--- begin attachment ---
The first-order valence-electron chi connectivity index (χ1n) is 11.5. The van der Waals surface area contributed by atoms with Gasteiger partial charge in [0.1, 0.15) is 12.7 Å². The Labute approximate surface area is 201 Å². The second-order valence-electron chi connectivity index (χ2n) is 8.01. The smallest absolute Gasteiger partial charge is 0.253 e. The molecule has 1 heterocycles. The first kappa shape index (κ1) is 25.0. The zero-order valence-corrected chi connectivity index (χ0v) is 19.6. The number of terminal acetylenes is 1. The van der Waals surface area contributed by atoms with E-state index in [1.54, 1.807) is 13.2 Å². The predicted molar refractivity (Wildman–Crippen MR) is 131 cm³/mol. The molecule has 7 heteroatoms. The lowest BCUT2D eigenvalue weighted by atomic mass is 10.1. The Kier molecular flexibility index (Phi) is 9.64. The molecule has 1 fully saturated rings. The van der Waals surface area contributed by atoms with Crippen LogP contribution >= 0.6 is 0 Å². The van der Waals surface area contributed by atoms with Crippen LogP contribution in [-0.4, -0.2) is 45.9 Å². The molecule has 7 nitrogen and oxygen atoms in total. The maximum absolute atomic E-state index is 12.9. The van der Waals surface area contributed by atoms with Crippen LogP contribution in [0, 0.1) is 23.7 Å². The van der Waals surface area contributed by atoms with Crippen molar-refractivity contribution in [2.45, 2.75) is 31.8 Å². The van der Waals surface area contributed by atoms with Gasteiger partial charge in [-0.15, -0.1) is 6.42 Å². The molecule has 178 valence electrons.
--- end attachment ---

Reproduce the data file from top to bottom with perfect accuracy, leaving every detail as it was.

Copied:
The first-order valence-electron chi connectivity index (χ1n) is 11.5. The van der Waals surface area contributed by atoms with Gasteiger partial charge in [0.1, 0.15) is 12.7 Å². The Labute approximate surface area is 201 Å². The second-order valence-electron chi connectivity index (χ2n) is 8.01. The smallest absolute Gasteiger partial charge is 0.253 e. The molecule has 1 heterocycles. The first kappa shape index (κ1) is 25.0. The zero-order valence-corrected chi connectivity index (χ0v) is 19.6. The number of terminal acetylenes is 1. The van der Waals surface area contributed by atoms with E-state index in [1.54, 1.807) is 13.2 Å². The predicted molar refractivity (Wildman–Crippen MR) is 131 cm³/mol. The molecule has 7 heteroatoms. The lowest BCUT2D eigenvalue weighted by atomic mass is 10.1. The Kier molecular flexibility index (Phi) is 9.64. The molecule has 1 fully saturated rings. The van der Waals surface area contributed by atoms with Crippen LogP contribution >= 0.6 is 0 Å². The van der Waals surface area contributed by atoms with Crippen LogP contribution in [-0.4, -0.2) is 45.9 Å². The molecule has 7 nitrogen and oxygen atoms in total. The maximum absolute atomic E-state index is 12.9. The van der Waals surface area contributed by atoms with Crippen LogP contribution in [0, 0.1) is 23.7 Å². The van der Waals surface area contributed by atoms with Crippen molar-refractivity contribution in [2.45, 2.75) is 31.8 Å². The van der Waals surface area contributed by atoms with Gasteiger partial charge in [-0.15, -0.1) is 6.42 Å². The molecule has 178 valence electrons.